Building on a "no limits" pact their presidents signed this year, the Russian and Chinese militaries will drill side-by-side starting later this month in the Russian Far East, according to China's Ministry of Defense. The exercises will mark their second joint show of force in the region this year after bombers from each country in May conducted a 13-hour drill close enough to Japan and South Korea that those nations scrambled jet fighters, as President Biden was visiting Tokyo.

 
 
 

Oil Giants Must Face Climate-Liability Suits in States, Appeals Court Rules

A federal appeals court ruled that lawsuits by Delaware and Hoboken, N.J., seeking compensation from oil companies for the impacts of climate change should be decided in state, not federal courts.

The decision Wednesday is the latest procedural victory by state and municipal governments, which have sought to bring climate-liability cases against companies such as Exxon Mobil Corp., Chevron Corp. and Shell PLC under state laws, after similar earlier efforts under federal laws proved unsuccessful.

 
 
 

U.K. Government to Pay Thousands of People Who Were Infected by Tainted Blood

The United Kingdom will pay thousands of people who were infected with hepatitis C or HIV through contaminated blood about $120,000 each, the government said Wednesday.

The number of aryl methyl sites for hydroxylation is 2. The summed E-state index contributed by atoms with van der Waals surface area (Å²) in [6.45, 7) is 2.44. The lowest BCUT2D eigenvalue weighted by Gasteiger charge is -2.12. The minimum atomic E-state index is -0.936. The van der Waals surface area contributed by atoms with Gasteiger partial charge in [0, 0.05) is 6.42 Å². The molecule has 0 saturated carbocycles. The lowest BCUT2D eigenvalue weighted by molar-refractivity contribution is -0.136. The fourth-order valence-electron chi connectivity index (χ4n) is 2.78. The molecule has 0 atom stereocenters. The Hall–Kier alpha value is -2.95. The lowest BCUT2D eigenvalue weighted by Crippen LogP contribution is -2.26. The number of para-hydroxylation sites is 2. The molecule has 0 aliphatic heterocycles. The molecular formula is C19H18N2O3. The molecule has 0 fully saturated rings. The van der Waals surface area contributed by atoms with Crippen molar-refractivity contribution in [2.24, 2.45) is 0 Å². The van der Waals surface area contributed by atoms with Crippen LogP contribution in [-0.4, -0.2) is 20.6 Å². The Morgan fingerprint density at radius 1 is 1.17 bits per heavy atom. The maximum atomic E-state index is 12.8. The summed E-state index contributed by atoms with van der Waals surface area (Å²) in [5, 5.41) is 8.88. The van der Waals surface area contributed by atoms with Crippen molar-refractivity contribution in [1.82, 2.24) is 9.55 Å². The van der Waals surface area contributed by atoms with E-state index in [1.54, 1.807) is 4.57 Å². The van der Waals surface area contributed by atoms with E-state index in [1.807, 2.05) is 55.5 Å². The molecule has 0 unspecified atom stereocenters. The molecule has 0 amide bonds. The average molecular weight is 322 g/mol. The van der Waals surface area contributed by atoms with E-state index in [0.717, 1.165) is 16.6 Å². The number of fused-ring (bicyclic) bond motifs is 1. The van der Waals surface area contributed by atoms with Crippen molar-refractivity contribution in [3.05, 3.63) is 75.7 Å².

The government payments follow recommendations from a yearslong inquiry examining the tainted blood scandal in the U.K. in the 1970s and 1980s. Thousands of people with hemophilia and other blood disorders were infected with HIV and hepatitis C through blood treatments from the National Health Service. At least 2,400 people died, according to a 2017 estimate from the government.

 
 
 

Russia Hunts Saboteurs in Crimea After Blasts

DNIPRO, Ukraine-Russia's intelligence services were hunting for saboteurs in Crimea on Wednesday after an explosion at an ammunition depot rattled Moscow's grip on the peninsula.

Tuesday's blasts followed an explosion last week at an air base in Crimea, which was annexed by Moscow in 2014.

 
 
 

Amazon Seeks Top Film Executive Amid Expansion of Entertainment Arm

Amazon.com Inc. is searching for a senior movie-studio executive to help lead its growing entertainment division, turning to rivals for a chance to poach an experienced Hollywood player.

Amazon Studios has held conversations with several Hollywood leaders about the role, including Netflix Inc.'s film head, Scott Stuber, one of the streamer's most powerful and visible executives, according to people familiar with the matter.

 
 
 

Write to hoishan.chan@dowjones.com

 
 

Expected Major Events for Thursday

04:30/NED: Jul Unemployment

06:00/SWE: 2Q Industrial inventories

06:00/SWI: Jul Trade Balance

06:00/SWE: 2Q Industrial capacity utilization

06:00/NOR: Jun Monthly GDP

07:00/SPN: Jun Industrial Orders & Turnover

07:00/SVK: Jul Harmonized CPI

07:00/AUT: Jul CPI

07:00/SPN: Jun Trade Balance

08:00/BUL: 2Q Labour force survey

08:00/NOR: Norges Bank monetary policy decision

09:00/CYP: Jul Harmonised CPI

09:00/EU: Jul Harmonised CPI

09:00/MLT: Jul Harmonised CPI

09:00/EU: Jun Construction output

11:00/TUR: Turkish interest rate decision

23:01/UK: Aug UK Consumer Confidence Survey

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(END) Dow Jones Newswires

August 18, 2022 00:44 ET (04:44 GMT)